Peaches En Regalia
Frank Zappa. This simplistic "pop instrumental" is not all that representative of Zappa's work, but it's hard to find examples of Frank Zappa's unique "rhythmic excursions" (ie, Frank was heavily into odd tuplets and poly-rhythms) because it's so difficult to pull off. And Frank was one of the few Americans who actually made sense while other Americans, faced with the horrible consequences of their greed-obsessed, short-sighted lifestyles, shoved their heads up their asses, and for "answers", turned to organized big-business-mentality religions, corrupt major-party politicians with hidden, personal agendas, and right-wing TV mannequins spewing incredibly simplistic political and social dogma inbetween whore-like sales pitches for their rancid paperback novels.
King Crimson. This band has gone through at least 4 different "musical periods". The first period was mostly melodic, classically influenced songs. Toward the end of the first line-up, the music tended to degenerate into more improvised, meandering "mood music". A new line-up produced a rather discordant, complex music that many (including myself) consider the best Crimson. Another line-up in the 80's has produced music that, at its best, I consider to be as good as the mid-70's stuff (and its worst sounds like Belew's interpretation of the Beatles). A signature of this period is the interweaving guitar lines, which this MIDI arrangement of a Crimson instrumental adeptly captures. Fripp is more into an African tribal sound, with some Middle Eastern modal guitar solos now. Bruford is "just beating out that rhythm on a drum".
One for the Vine
Genesis. A melodic band with a decidedly symphonic sound and composition style that owes much to western impressionistic classical. (You can spot Tony Bank's classical leanings in his compositions, but so too in his playing. In "Robbery, Assault, and Battery", he launches into a Rachmaninov "crossed hands" technique. How often do you see "rock keyboardists" do something like that? Although he doesn't get the recognition that flashier "spotlight hoggers" like Emerson and Wakeman get, Banks is one fine keyboard player... or at least he used to be back in the old days). This is what the band sounded like before Phil Collins thought that he was Diana Ross, covered Supremes tunes, and ruined the band (and inexplicably Tony started churning out formulaic pop tunes).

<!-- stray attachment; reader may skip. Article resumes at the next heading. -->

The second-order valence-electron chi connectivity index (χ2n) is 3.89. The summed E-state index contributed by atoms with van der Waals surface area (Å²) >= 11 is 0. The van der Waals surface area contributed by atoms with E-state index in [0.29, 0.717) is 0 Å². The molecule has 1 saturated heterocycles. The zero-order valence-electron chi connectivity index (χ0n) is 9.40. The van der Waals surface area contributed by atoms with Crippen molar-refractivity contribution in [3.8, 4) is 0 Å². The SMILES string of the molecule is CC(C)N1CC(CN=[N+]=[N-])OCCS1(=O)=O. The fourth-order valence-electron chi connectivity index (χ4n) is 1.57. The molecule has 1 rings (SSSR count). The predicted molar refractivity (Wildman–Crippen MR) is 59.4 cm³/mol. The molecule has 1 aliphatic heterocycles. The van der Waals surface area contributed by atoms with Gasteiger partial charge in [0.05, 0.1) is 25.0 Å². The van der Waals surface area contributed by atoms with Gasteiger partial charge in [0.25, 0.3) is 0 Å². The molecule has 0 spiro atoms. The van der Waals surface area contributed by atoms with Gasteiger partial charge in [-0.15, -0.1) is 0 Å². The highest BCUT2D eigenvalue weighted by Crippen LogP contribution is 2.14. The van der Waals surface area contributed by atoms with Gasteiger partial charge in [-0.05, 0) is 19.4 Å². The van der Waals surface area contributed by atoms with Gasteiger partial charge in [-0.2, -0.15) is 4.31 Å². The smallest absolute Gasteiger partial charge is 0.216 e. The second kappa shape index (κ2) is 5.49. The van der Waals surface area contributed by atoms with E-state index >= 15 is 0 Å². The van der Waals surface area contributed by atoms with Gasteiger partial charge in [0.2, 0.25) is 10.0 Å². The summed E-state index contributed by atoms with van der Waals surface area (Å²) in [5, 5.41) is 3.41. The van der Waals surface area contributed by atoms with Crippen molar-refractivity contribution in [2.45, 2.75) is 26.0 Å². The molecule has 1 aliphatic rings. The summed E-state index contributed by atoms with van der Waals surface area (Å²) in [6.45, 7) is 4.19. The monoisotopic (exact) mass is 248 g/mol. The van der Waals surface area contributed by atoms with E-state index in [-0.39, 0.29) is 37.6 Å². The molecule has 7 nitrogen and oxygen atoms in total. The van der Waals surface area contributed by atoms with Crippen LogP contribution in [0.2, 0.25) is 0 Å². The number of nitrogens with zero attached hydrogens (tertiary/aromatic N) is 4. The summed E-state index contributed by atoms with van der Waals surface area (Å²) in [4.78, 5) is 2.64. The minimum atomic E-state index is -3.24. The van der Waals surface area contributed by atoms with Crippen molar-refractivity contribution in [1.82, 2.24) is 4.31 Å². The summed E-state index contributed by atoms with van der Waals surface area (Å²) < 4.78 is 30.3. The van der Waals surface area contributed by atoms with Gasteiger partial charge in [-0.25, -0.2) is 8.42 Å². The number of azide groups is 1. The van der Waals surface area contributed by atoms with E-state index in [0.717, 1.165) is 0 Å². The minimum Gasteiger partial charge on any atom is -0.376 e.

Yes. One of their more popular "standards", written well before Trevor Rabin thought that he was Van Halen and ruined the band.
Cogs and Cogs
Gentle Giant. This uptempo tune shows what the band does best; angular interplay between the various instruments. They also do some really nice counterpoint, including vocally. They were so underrated that later on in the 80's. they decided to "dummy up" their music, like many progressive acts did, in order to cash in. Unlike with Genesis and Yes, the more simplistic approach didn't rake in the dough with GG... and it ruined the band.
Emerson, Lake, and Palmer. A rather extensive transcription. Keyboard players should check out Keith Emerson's jazz-influenced hammond organ work. Drummers should find Carl Palmer very interesting. Oh yeah, Greg Lake was in the band too, although most of us would rather forget about Mr. Love Beach. To be fair, all three of them ruined the band together.
In the Dead of Night
U.K. Top notch drummer, bassist, keyboardist/violinist, and guitarist get together and make some really great music. I love the first U.K. recording. Check out Holdsworth's guitar playing. Jobson makes nice use of sequenced loops too. The band self-destructed before anyone ruined the music too much.
Pink Floyd. A really well-done MIDI arrangement (which will tax your module's polyphony if you have less than 32 voices). Check out the use of controllers to liven up the sound with a lot of human inflections.
Joan of Arc
Jeff Glatt. OK, you've read the articles that I've written for this Web Site. Maybe you even used some of the MIDI software that I've written. Now you may want to hear what kind of music I write. This MIDI file may tax your module's polyphony. The tune is missing the guitar parts (particularly the solo which goes over the section where the drummer plays the bell ride, and a solo near the beginning and at the very end). I just haven't gotten around to finishing it yet. It has a vocal, but of course, one can't record human voice via MIDI, so the vocal line is played by a clarinet in this arrangement. The tune was composed, arranged, performed, and recorded (using sequencer software that I wrote) entirely by me. To say that it's a solo project is an understatement. There's no band to be ruined. BTW, I'm a keyboard player. The song? Oh, this is my melodic period -- sort of U.K. like, or a jazzy version of Genesis, with an occasional Zappa tuplet-spasm here and there in the drum part.